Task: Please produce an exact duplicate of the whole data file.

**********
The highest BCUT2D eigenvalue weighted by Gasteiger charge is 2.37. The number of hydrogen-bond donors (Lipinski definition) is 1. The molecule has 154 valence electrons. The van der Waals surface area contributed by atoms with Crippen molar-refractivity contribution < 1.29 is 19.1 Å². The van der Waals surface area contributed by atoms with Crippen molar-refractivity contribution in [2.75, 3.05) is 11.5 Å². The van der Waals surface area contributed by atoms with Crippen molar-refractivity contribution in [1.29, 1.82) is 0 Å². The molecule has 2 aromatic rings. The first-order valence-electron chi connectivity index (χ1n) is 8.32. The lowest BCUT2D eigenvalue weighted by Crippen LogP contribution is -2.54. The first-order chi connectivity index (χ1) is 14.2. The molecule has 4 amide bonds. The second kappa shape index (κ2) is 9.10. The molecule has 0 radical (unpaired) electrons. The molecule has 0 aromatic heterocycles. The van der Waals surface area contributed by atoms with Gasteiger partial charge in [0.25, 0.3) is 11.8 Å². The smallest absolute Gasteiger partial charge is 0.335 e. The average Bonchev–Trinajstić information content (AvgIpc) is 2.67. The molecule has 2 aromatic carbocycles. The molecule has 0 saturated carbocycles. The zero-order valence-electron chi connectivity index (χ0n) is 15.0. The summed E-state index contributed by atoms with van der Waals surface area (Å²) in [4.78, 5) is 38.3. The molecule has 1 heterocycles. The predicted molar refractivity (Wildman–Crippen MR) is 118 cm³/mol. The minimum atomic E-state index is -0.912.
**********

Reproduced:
The highest BCUT2D eigenvalue weighted by Gasteiger charge is 2.37. The number of hydrogen-bond donors (Lipinski definition) is 1. The molecule has 154 valence electrons. The van der Waals surface area contributed by atoms with Crippen molar-refractivity contribution < 1.29 is 19.1 Å². The van der Waals surface area contributed by atoms with Crippen molar-refractivity contribution in [2.75, 3.05) is 11.5 Å². The van der Waals surface area contributed by atoms with Crippen molar-refractivity contribution in [1.29, 1.82) is 0 Å². The molecule has 2 aromatic rings. The first-order valence-electron chi connectivity index (χ1n) is 8.32. The lowest BCUT2D eigenvalue weighted by Crippen LogP contribution is -2.54. The first-order chi connectivity index (χ1) is 14.2. The molecule has 4 amide bonds. The second kappa shape index (κ2) is 9.10. The molecule has 0 radical (unpaired) electrons. The molecule has 0 aromatic heterocycles. The van der Waals surface area contributed by atoms with Gasteiger partial charge in [0.25, 0.3) is 11.8 Å². The smallest absolute Gasteiger partial charge is 0.335 e. The average Bonchev–Trinajstić information content (AvgIpc) is 2.67. The molecule has 2 aromatic carbocycles. The molecule has 0 saturated carbocycles. The zero-order valence-electron chi connectivity index (χ0n) is 15.0. The summed E-state index contributed by atoms with van der Waals surface area (Å²) in [4.78, 5) is 38.3. The molecule has 1 heterocycles. The predicted molar refractivity (Wildman–Crippen MR) is 118 cm³/mol. The minimum atomic E-state index is -0.912.